Crozet Annals of Medicine: The Trouble with Disease Mongering
By Dr. Robert C. Reiser
It is good to be back from vacation, back to the world of diseases. Medicine moves fast and you can’t be away for too long without missing something.
I was gone for nearly a month and I have already missed several new diseases and developments.
Apparently Ebola is not only ravaging West Africa but may now be massing at our southern border, at least according to Congressman Phil Gingery, MD. Dr. Gingery, a Republican from Georgia, sent a letter to the CDC demanding action to prevent the wave of unaccompanied immigrant children crossing the U.S. border from transmitting diseases such as swine flu, dengue, ebola, TB and even Smallpox to U.S. citizens. Wow. Then he held a press conference to announce his alarm.
I am not sure which is weakest, Dr. Gingrey’s grasp of geography (we don’t share a border with Africa, the only place where Ebola exists), history (smallpox has been eradicated from the world since 1977) or medicine (dengue is not transmitted person to person). I guess what is weakest is the good doctor’s social conscience, demonizing immigrant children as vectors of contagion.
Rep. Gingrey is engaging in a type of fear mongering called disease mongering and there is a lot of it going around.
Disease mongering consists of convincing a group of people that a new danger to their health has been discovered. It is usually done by drug companies to sell new pharmaceuticals.
As my career has unfolded, I have watched in wonderment as diseases I had never encountered in standard medical texts have risen to afflict the population. One of the first patients I saw upon my return from vacation was a nervous lady looking for a refill for her Restless Leg Syndrome (RLS) prescription medicine. The diagnosis of restless legs syndrome requires the presence of the following four criteria:
- An urge to move the legs due to an unpleasant feeling in the legs.
- Onset or worsening of symptoms when at rest or not moving around frequently.
- Partial or complete relief by movement for as long as the movement continues.
- Symptoms that occur primarily at night and that can interfere with sleep or rest.
My patient had none of these; she had insomnia and anxiety.
While RLS had been described in sporadic medical reports for hundreds of years, it was only when GlaxoSmithKline began marketing a drug for it in 2003 that the shockingly high prevalence of the disease (10 percent of adults) was posited. Apparently almost 40 million Americans have this disease. That is a lot of prescriptions. I am not sure how we ignored this extraordinarily common disease for so long. Even today in my practice I only encounter a tiny percentage of patients reporting it, complaining about it or on medication for it. So where did that 40 million number come from? If you guessed a single-question survey study funded by GlaxoSmithKline you would be correct. Hrumph, madam! Perhaps I am not back in the world of diseases at all.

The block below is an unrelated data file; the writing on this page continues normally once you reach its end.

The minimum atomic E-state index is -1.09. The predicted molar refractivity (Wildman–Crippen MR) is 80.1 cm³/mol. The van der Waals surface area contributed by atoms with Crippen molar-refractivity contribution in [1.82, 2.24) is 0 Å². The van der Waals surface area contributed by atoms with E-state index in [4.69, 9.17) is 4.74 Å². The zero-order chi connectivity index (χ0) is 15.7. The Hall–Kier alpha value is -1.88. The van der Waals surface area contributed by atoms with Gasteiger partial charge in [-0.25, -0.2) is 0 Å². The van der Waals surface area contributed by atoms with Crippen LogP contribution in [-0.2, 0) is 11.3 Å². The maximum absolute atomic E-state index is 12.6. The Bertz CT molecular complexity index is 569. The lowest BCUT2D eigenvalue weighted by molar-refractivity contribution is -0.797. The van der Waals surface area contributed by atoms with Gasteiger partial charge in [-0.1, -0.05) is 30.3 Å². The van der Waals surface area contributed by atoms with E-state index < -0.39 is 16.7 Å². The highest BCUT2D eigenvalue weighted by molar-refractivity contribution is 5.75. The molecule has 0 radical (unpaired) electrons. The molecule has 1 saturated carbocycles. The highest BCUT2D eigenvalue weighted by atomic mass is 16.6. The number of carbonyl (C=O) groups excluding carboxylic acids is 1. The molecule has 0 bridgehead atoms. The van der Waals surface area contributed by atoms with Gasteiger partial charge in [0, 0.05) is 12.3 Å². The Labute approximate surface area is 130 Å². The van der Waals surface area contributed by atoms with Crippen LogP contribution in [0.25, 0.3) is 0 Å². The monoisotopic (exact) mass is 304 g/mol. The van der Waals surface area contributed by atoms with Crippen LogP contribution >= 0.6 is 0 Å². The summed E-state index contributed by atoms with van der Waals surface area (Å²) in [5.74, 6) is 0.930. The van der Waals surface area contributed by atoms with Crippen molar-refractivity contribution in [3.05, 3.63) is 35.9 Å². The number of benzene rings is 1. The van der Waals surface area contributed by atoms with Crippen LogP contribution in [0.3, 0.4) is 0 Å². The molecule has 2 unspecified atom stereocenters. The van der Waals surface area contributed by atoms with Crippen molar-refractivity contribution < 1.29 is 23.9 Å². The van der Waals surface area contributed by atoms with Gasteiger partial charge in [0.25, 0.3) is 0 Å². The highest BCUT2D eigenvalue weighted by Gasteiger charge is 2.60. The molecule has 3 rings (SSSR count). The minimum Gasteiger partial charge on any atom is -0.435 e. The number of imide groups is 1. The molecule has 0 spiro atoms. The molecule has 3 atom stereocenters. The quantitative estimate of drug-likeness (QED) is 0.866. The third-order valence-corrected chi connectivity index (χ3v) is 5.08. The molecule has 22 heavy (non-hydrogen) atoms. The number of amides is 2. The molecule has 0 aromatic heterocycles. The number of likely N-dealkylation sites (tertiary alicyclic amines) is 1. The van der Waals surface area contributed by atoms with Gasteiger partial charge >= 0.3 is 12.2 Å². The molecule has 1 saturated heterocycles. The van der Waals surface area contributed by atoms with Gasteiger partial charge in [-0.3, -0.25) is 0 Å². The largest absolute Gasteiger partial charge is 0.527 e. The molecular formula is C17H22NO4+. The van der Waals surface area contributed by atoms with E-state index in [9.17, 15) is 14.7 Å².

While I essentially never see any patients on medicine for RLS, I am amazed at how many of my male patients are on Viagra for an only recently discovered epidemic of erectile dysfunction. Once again what I was taught in medical school is in conflict with a drug company’s promotional materials. According to drug manufacturer Pfizer’s web site, over 50 percent of men over the age of 40 have difficulty getting or maintaining an erection. This unreferenced statement is patently untrue according to every study done on the topic. Nevertheless, Pfizer has managed to convince patients and their doctors that erectile dysfunction (ED) is a serious source of psychological stress and a disease state when, again, the studies do not support that conclusion at all. This disease mongering is worth $2 billion a year for Pfizer and another $2 billion a year for Lilly, the makers of Cialis, another ED drug.
I will never forget one of the first patients I saw on Viagra. He was brought in by ambulance after fainting during intimate relations. He had taken both Viagra and then nitroglycerin when he developed chest pain. Remember what the ad says, check with your doctor to make sure you are healthy enough for sex! He was not.
Viagra and nitroglycerin should never be mixed; the combination can lead to dangerously low blood pressure and subsequent fainting as had happened to my patient. What happened next was worse though. The medics informed us that his wife was on her way directly behind them. When she arrived five minutes later she was understandably agitated and demanded to know what had happened. As I explained some of the physiology behind her husband fainting during his exertions she seemed at first confused and then furious. It seems her husband was not with her when he had his unfortunate swoon. She had been called by the medics to come to the hospital when they had arrived on the scene.
Sometimes the cure is worse than the disease.